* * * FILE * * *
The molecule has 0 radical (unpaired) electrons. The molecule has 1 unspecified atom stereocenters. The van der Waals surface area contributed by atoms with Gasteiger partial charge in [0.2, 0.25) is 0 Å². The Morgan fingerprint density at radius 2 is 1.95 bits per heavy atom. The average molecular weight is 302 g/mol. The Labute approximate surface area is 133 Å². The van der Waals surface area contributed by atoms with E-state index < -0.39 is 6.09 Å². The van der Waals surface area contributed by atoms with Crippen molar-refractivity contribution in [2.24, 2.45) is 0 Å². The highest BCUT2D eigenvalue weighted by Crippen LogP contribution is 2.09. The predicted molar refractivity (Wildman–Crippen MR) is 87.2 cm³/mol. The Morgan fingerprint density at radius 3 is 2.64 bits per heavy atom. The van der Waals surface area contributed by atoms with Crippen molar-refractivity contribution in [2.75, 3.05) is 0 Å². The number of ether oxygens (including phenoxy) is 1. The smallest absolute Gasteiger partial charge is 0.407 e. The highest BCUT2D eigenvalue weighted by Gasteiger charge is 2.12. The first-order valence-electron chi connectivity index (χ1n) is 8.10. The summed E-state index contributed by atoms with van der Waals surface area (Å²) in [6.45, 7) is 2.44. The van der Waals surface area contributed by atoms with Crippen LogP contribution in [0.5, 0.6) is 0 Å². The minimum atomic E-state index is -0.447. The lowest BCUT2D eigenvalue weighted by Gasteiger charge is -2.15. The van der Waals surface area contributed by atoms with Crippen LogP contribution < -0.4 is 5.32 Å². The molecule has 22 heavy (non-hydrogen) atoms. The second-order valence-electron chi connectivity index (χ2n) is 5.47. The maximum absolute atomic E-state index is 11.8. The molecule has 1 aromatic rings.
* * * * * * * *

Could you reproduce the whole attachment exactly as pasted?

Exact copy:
The molecule has 0 radical (unpaired) electrons. The molecule has 1 unspecified atom stereocenters. The van der Waals surface area contributed by atoms with Gasteiger partial charge in [0.2, 0.25) is 0 Å². The Morgan fingerprint density at radius 2 is 1.95 bits per heavy atom. The average molecular weight is 302 g/mol. The Labute approximate surface area is 133 Å². The van der Waals surface area contributed by atoms with E-state index < -0.39 is 6.09 Å². The van der Waals surface area contributed by atoms with Crippen molar-refractivity contribution in [2.24, 2.45) is 0 Å². The highest BCUT2D eigenvalue weighted by Crippen LogP contribution is 2.09. The predicted molar refractivity (Wildman–Crippen MR) is 87.2 cm³/mol. The Morgan fingerprint density at radius 3 is 2.64 bits per heavy atom. The van der Waals surface area contributed by atoms with Crippen molar-refractivity contribution in [2.75, 3.05) is 0 Å². The number of ether oxygens (including phenoxy) is 1. The smallest absolute Gasteiger partial charge is 0.407 e. The highest BCUT2D eigenvalue weighted by Gasteiger charge is 2.12. The first-order valence-electron chi connectivity index (χ1n) is 8.10. The summed E-state index contributed by atoms with van der Waals surface area (Å²) in [6.45, 7) is 2.44. The van der Waals surface area contributed by atoms with Crippen LogP contribution in [0.5, 0.6) is 0 Å². The minimum atomic E-state index is -0.447. The lowest BCUT2D eigenvalue weighted by Gasteiger charge is -2.15. The van der Waals surface area contributed by atoms with Crippen LogP contribution < -0.4 is 5.32 Å². The molecule has 22 heavy (non-hydrogen) atoms. The second-order valence-electron chi connectivity index (χ2n) is 5.47. The maximum absolute atomic E-state index is 11.8. The molecule has 1 aromatic rings.